BERKELEY, Calif. — In the world of genetic-editing technology known as CRISPR, a major battle is brewing between rival scientists who both feel they deserve the patent.

CRISPR might be better described as “clipper” because it allows specific areas of DNA to be clipped out and replaced with new information, according to a report by the South China Morning Post. Genome editing, or changing the DNA of living things, is considered a game-changer in the field of genetics.

Jennifer Doudna, a biochemist at the University of California, Berkeley, partnered with Emmanuelle Charpentier of the Max Planck Institute of Berlin to develop CRISPR-Cas9. Their findings were published in the journal Science in 2012, causing a stir in the field of genetics. That first publication described using CRISPR on bacteria.

However, the patent rights to CRISPR have sparked a battle between the two scientists and Feng Zhang of the Broad Institute. Zhang published his findings months after Doudna and Charpentier, but his findings demonstrated the possibility of using CRISPR on human cells, as he worked with cells containing a nucleus, known as eukaryotes. Zhang applied for a fast-tracked patent, and won.

Robin Feldman, a professor at the UC Hastings College of Law in San Francisco, said it would seem that since Doudna and Charpentier applied for the patent in 2012 it should be granted to them — but perhaps not.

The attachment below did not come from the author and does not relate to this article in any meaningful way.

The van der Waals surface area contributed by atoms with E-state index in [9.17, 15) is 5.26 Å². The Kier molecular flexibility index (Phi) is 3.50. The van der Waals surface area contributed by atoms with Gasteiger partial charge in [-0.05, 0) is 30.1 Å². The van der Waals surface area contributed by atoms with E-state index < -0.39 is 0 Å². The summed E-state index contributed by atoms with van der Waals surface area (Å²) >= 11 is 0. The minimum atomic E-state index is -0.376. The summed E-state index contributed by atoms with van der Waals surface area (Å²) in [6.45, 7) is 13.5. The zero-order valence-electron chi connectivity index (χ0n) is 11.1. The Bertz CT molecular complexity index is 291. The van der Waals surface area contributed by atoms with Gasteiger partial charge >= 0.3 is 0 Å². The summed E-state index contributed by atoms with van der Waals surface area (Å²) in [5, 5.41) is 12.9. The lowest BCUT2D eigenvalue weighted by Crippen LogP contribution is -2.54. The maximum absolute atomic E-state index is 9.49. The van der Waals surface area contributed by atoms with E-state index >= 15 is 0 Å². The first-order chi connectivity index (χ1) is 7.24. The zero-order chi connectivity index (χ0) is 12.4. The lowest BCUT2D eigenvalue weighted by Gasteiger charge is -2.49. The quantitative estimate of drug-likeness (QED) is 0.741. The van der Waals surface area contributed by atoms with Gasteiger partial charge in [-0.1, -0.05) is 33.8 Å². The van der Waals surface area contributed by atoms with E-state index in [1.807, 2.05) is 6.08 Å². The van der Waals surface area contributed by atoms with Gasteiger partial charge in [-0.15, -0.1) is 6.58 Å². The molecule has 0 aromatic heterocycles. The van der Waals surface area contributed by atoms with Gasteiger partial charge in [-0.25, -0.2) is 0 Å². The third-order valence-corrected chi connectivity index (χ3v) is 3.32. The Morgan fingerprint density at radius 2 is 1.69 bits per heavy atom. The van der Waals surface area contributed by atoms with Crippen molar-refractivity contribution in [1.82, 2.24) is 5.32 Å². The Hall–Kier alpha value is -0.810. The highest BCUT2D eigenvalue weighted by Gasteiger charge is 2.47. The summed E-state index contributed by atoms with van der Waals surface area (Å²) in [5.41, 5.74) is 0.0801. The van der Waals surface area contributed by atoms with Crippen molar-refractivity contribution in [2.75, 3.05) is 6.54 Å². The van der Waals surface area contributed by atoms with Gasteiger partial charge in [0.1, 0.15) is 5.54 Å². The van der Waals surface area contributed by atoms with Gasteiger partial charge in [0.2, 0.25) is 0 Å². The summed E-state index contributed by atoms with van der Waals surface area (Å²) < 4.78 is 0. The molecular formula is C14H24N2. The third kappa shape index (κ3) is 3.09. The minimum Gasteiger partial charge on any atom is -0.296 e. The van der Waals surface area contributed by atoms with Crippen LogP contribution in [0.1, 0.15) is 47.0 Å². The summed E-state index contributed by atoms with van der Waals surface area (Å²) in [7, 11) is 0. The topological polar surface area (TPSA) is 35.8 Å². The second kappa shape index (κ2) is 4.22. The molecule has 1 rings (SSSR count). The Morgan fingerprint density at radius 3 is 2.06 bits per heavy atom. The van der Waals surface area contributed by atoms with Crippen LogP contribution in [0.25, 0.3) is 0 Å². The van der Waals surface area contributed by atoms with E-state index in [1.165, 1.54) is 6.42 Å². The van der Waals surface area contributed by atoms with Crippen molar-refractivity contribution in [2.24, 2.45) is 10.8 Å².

“Most people think a patent represents a circle in which no one else can stand,” she told the Northern California Record. “But that is not necessarily the case. Patents can be overlapping, with the most valuable territory covered by both. In that case, everyone would need permission from both patent holders to operate in the most valuable territory.”

Feldman said that a patent grants its holder only the right to exclude.

“For example, Inventor A can hold a patent that excludes everyone from all uses of a chemical solvent, while Inventor B holds a later patent that excludes everyone from a new use for that chemical for treating baldness,” Feldman said. “If treating baldness is the most valuable use, neither inventor can do it without the permission of the other, and anyone who wants to use the chemical to treat baldness needs a license from both.”

The CRISPR patent is likely to be disputed in court for years, Feldman said.

“Not since Genentech launched the biotech industry has a technology offered so much promise,” she said. “With so much money at stake and so much bad blood between the parties, furious legal battles lie ahead. For example, Doudna’s group could appeal the Patent Office ruling on the interference in federal court, specifically the federal circuit.”

Even if the patent battle gets resolved, there are other legal battles ahead.

“Both Zhang’s and Doudna’s patents are likely to be embroiled in other court battles as well. If either accuses the other of infringement, or accuses other companies of infringement, the accused companies will attack the patents,” Feldman said.

Even with the disputes in the courts, scientists are already forging ahead with the CRISPR technology.

“Although the patent rights may not be resolved for years, no one is willing to sit on the sidelines. Companies and universities have jumped into research with or without a license,” Feldman said. “As the patent system plays out its slow and awkward dance, innovation keeps moving. That is the Silicon Valley way. Science moves forward, and not on the patent system’s timeline.”

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